Why would 2022 be a slow year?
The report doesn’t include the Phillips 2021 New York Watch Auction that realized $35.9 million, or the Phillips Geneva Watch Auction XIV that set a record for the highest-grossing watch sale, achieving just shy of $75 million. But with growth such as this, when 2021 is over, the market is set to beat the 2019 figure of CHF 390 million and pass the CHF 400 million mark for the full year of 2021. And why would 2022 be a slow year? There’s no sign yet of the auction market cooling down. On the contrary, the last auctions of the year showed extraordinary results. Remember the early 1957 Speedmaster Ref. CK2915-1 that sold for over $3.4 million at Phillips in November? That “Speedy” smashed the record for the most expensive Omega wristwatch.
Not a dying breed
Is the growing auction market a healthy development, or does it set off alarm bells? Both, I guess. It shows that mechanical watches are far from a dying breed, as some predicted when the Apple Watch came into play. The reality, thankfully, isn’t as grim. In June 2021, watch exports reached CHF 2 billion, which was 12.5% higher than the exports in the same period in 2019. We can just disregard 2020, though, a year everyone in Switzerland and the rest of the world wants to erase from their memory.
Just think of all the steel sports watches Rolex produces that are simply not available at your AD.
But the market is a strange place nowadays. Just think of all the steel sports watches that Patek Philippe or Rolex produce that are simply not available at your AD. And that causes the strange effect that a white gold Daytona has the same price on the secondary market as a steel one.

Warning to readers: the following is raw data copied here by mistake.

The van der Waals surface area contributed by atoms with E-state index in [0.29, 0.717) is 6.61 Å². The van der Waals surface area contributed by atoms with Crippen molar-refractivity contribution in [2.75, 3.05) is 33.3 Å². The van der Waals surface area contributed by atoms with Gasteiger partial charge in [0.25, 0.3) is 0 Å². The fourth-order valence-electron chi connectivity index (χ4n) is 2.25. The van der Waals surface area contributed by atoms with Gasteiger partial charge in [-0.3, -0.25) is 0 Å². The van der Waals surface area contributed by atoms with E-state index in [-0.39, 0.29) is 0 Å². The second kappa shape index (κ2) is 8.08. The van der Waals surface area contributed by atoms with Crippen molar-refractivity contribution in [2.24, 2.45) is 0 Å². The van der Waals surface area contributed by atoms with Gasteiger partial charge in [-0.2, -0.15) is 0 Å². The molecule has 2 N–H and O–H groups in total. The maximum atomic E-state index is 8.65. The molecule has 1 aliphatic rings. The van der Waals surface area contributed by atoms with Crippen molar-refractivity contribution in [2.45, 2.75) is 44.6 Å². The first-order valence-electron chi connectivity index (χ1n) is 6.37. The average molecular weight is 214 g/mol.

The market is always right
You could say the market is always right. But it is somewhat bewildering that the value of the materials used in and the scarcity of a watch count for way less than the forces at work when it comes to the sports watch market. Yes, the Submariner “Hulk” has its unique looks, its history, and the success of the brand to show for itself. But it’s not like Rolex produced just a few of these particular “Subs”. There are watches in precious metals out there — straight-up masterpieces that are made in way fewer quantities, requiring way more man-hours to build due to their complicated movements — that cost less than the “Hulk” that sold at auction in New York.
It brings us back to the question of why you would even buy a green Rolex Submariner at an auction for $90K when you can go online and find one for $25K? To answer that question, you may have to ask what type of buyer is in the picture here. Maybe it’s someone who doesn’t want to be in the picture at all, if you know what I mean.
The FIU points out that both jewelers and banks don’t always red-flag suspicious transactions.